Skip navigation
Newsweek Education Front 

America's Hot Colleges

Yes, Harvard's on the list. But so are lesser-known schools. Here are our picks for the places creating buzz for 2005-06.

Photo illustration by C.J. Burton for Newsweek
College: The Latest Kaplan Guide

8/14/05: Dan McGinn, NEWSWEEK National Correspondent/Boston.

  E-mail us your comments
By Jay Mathews
Updated: 11:13 p.m. ET Aug. 14, 2005

Aug. 22, 2005 issue - Ah, serendipity. A generation ago, when Americans spoke of the best colleges, they had a pretty good idea: the oldest ones, a few of the biggest and not much else. Even now, among the old guard, that focus often remains on the eight Ivies, a few small institutions like Amherst and some celebrated state schools like the University of California, Berkeley. But today's students, when they start looking for their own best schools to attend, often wind up discovering many that are just as good, and often just about as difficult to get into, as the famous ones. And it's sort of cool to find out that a hot school doesn't need to be one that Grandma and Grandpa have even heard of.

Story continues below ↓

With so much attention paid to college selection these days—as the number of high-school graduates reaches 3 million and beyond—families are looking for lesser-known schools that make the grade, along with those icons that live up to their reputations. All the colleges on the Hot List for 2006 have one attribute in common: they're creating buzz among students, school officials and longtime observers of the admissions process. Our choices, and corresponding categories, are inherently subjective: there are no equations for assessing the magic that makes a school sparkle. And the colleges suit a range of tastes—big and small, urban and rural, private and public. But each reflects a place that is preparing students well for a complex world. Herewith, a dozen of our picks for America's Hottest Colleges (to see the rest of the 25 schools, read the NEWSWEEK-Kaplan College Guide for 2006):

Harvard University, Cambridge, Mass.
Last year Yale edged out Harvard as the most selective Ivy. But after Harvard announced that families earning less than $40,000 wouldn't have to pay the usual parental contribution to tuition, applications jumped to a record 22,796, and the acceptance rate this spring dropped to a new low for the Ivies, only 9.1 percent. The aid initiative increased the number of low-income students—296 qualified. Bottom line: competition was tougher than ever. Harvard undergrads often mock themselves. "It's nice to know you're going to school with people who will control the world," says rising senior Simon Vozick-Levinson. But they also know how to take advantage. The student paper, the Crimson, is putting out a new book, "How They Got Into Harvard," which has profiles of successful applicants, along with a second book full of winning application essays.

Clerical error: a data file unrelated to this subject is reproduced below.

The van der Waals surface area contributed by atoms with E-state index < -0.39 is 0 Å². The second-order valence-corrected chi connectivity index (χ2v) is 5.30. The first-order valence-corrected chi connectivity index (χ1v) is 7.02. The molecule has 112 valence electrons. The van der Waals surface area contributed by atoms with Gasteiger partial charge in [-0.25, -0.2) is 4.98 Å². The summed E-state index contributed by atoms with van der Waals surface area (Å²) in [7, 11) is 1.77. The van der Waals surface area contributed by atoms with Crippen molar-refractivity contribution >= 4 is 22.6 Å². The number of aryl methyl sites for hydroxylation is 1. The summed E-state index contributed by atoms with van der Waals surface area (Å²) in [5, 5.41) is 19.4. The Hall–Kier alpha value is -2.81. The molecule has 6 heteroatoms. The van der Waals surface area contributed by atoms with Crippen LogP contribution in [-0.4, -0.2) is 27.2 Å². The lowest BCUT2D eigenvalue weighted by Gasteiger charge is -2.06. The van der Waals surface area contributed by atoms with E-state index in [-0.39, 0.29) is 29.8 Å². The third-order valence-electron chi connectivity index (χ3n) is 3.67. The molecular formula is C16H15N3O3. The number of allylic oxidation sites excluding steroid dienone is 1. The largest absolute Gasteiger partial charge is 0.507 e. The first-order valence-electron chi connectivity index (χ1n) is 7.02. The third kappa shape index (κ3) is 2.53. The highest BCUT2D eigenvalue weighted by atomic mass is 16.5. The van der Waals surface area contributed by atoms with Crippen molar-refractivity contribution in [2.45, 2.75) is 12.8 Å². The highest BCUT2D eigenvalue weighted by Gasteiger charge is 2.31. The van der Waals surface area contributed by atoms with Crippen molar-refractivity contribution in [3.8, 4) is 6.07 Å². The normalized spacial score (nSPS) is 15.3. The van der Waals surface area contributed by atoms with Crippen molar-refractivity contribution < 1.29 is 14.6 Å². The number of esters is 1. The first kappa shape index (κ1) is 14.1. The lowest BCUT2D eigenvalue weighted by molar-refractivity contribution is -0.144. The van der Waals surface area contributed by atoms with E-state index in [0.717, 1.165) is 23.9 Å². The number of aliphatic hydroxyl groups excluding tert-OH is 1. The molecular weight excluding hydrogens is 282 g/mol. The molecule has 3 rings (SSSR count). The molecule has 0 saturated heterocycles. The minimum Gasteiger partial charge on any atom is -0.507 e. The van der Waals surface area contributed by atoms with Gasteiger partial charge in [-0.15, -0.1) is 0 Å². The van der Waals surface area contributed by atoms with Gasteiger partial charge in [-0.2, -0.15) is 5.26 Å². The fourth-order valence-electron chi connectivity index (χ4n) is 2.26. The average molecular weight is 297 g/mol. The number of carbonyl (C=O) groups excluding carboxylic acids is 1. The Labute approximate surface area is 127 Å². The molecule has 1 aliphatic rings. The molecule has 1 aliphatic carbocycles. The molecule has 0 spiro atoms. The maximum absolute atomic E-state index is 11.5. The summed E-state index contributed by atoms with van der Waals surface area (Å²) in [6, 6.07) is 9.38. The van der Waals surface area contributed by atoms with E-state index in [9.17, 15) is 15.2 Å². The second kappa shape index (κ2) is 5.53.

University of California, San Diego, La Jolla, Calif.
Science can be fun. UCSD undergraduates mark the end of the school year with the Watermelon Drop, a 40-year-old tradition that began when physics students tested velocity by dropping a melon from seven stories up. On a campus where a quarter of the $1.8 billion in revenue is federal research funds, and where there are eight Nobel laureates on the faculty, the science is also quite serious. UCSD chancellor Marye Anne Fox, an organic chemist, says welcoming undergrads into labs is a priority. The school, she says, is raising the quality of undergraduate education by offering new science majors like molecular synthesis and bioinformatics.

Its coastal location, too, is a plus. "Where else can you collect samples from the beach, the desert and the mountains all in one day—and still have time to run genetic tests on them that night?" says Meg Eckles, a biology doctoral student. Faculty and alumni have spun off nearly 200 companies, including about a third of the region's biotech firms.

Macalester College, St. Paul, Minn.
The 1,900-student campus in the middle of a vibrant metropolis has become a key recipient of the growing number of Harvard, Yale and Princeton applicants who are rejected for no other reason than that those schools don't have space for all the A-plus applicants. Macalester has one faculty member for every 11 students and an emphasis on international affairs, symbolized by one of its most famous alumni, U.N. Secretary-General Kofi Annan. The college has six language residences: Chinese, French, German, Japanese, Russian and Spanish. It offers the intimacy of the archetypal small-town campus—in the middle of the Twin Cities. Applications have increased 60 percent since 1995.

Rate this story LowHigh
 • View Top Rated stories